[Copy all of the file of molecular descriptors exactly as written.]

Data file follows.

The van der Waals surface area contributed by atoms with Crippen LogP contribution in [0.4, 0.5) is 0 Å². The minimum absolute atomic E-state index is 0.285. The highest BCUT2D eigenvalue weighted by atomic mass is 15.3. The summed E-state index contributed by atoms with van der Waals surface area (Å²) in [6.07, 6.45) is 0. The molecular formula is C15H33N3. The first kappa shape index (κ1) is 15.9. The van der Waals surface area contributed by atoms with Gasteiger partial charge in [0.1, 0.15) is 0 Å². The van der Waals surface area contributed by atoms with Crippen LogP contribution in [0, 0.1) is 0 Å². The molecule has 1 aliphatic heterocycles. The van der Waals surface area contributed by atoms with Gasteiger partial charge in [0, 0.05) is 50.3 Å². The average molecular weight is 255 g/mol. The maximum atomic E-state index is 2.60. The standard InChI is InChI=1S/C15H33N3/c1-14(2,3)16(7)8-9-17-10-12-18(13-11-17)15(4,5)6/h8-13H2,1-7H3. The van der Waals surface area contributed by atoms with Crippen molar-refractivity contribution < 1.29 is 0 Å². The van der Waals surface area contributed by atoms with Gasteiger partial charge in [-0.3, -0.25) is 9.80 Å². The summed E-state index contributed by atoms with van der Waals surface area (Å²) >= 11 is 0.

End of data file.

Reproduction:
The van der Waals surface area contributed by atoms with Crippen LogP contribution in [0.4, 0.5) is 0 Å². The minimum absolute atomic E-state index is 0.285. The highest BCUT2D eigenvalue weighted by atomic mass is 15.3. The summed E-state index contributed by atoms with van der Waals surface area (Å²) in [6.07, 6.45) is 0. The molecular formula is C15H33N3. The first kappa shape index (κ1) is 15.9. The van der Waals surface area contributed by atoms with Gasteiger partial charge in [0.1, 0.15) is 0 Å². The van der Waals surface area contributed by atoms with Crippen LogP contribution in [0, 0.1) is 0 Å². The molecule has 1 aliphatic heterocycles. The van der Waals surface area contributed by atoms with Gasteiger partial charge in [0, 0.05) is 50.3 Å². The average molecular weight is 255 g/mol. The maximum atomic E-state index is 2.60. The standard InChI is InChI=1S/C15H33N3/c1-14(2,3)16(7)8-9-17-10-12-18(13-11-17)15(4,5)6/h8-13H2,1-7H3. The van der Waals surface area contributed by atoms with Crippen molar-refractivity contribution < 1.29 is 0 Å². The van der Waals surface area contributed by atoms with Gasteiger partial charge in [-0.3, -0.25) is 9.80 Å². The summed E-state index contributed by atoms with van der Waals surface area (Å²) >= 11 is 0.